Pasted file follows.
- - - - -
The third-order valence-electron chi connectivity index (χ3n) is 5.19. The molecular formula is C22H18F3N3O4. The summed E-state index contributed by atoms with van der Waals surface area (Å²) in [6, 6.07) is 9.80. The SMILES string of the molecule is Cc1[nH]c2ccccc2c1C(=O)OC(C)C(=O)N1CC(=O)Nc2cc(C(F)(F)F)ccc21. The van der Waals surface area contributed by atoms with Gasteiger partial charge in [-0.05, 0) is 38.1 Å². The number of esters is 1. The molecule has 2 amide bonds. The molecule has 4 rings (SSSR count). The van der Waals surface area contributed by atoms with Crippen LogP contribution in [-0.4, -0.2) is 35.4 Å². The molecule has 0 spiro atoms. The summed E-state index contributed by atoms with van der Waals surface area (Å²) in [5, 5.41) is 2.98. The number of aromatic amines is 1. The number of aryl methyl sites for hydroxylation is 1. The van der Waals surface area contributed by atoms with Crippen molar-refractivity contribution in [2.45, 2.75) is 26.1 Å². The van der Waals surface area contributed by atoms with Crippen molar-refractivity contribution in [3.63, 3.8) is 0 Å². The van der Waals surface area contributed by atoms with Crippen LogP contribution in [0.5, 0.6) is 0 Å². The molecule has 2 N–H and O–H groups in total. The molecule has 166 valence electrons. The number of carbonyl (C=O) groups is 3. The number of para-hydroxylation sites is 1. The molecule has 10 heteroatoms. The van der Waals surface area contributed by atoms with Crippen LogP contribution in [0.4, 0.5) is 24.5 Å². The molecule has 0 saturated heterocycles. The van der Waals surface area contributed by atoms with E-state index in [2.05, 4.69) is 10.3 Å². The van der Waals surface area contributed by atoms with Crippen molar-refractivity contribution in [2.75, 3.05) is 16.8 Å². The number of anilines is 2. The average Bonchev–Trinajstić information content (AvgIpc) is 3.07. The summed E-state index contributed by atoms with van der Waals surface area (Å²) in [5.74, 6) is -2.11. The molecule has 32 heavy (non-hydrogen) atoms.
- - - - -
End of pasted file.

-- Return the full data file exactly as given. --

The third-order valence-electron chi connectivity index (χ3n) is 5.19. The molecular formula is C22H18F3N3O4. The summed E-state index contributed by atoms with van der Waals surface area (Å²) in [6, 6.07) is 9.80. The SMILES string of the molecule is Cc1[nH]c2ccccc2c1C(=O)OC(C)C(=O)N1CC(=O)Nc2cc(C(F)(F)F)ccc21. The van der Waals surface area contributed by atoms with Gasteiger partial charge in [-0.05, 0) is 38.1 Å². The number of esters is 1. The molecule has 2 amide bonds. The molecule has 4 rings (SSSR count). The van der Waals surface area contributed by atoms with Crippen LogP contribution in [-0.4, -0.2) is 35.4 Å². The molecule has 0 spiro atoms. The summed E-state index contributed by atoms with van der Waals surface area (Å²) in [5, 5.41) is 2.98. The number of aromatic amines is 1. The number of aryl methyl sites for hydroxylation is 1. The van der Waals surface area contributed by atoms with Crippen molar-refractivity contribution in [2.45, 2.75) is 26.1 Å². The van der Waals surface area contributed by atoms with Crippen molar-refractivity contribution in [3.63, 3.8) is 0 Å². The van der Waals surface area contributed by atoms with Crippen LogP contribution in [0.5, 0.6) is 0 Å². The molecule has 2 N–H and O–H groups in total. The molecule has 166 valence electrons. The number of carbonyl (C=O) groups is 3. The number of para-hydroxylation sites is 1. The molecule has 10 heteroatoms. The van der Waals surface area contributed by atoms with Crippen LogP contribution in [0.4, 0.5) is 24.5 Å². The molecule has 0 saturated heterocycles. The van der Waals surface area contributed by atoms with E-state index in [2.05, 4.69) is 10.3 Å². The van der Waals surface area contributed by atoms with Crippen molar-refractivity contribution in [2.75, 3.05) is 16.8 Å². The number of anilines is 2. The average Bonchev–Trinajstić information content (AvgIpc) is 3.07. The summed E-state index contributed by atoms with van der Waals surface area (Å²) in [5.74, 6) is -2.11. The molecule has 32 heavy (non-hydrogen) atoms.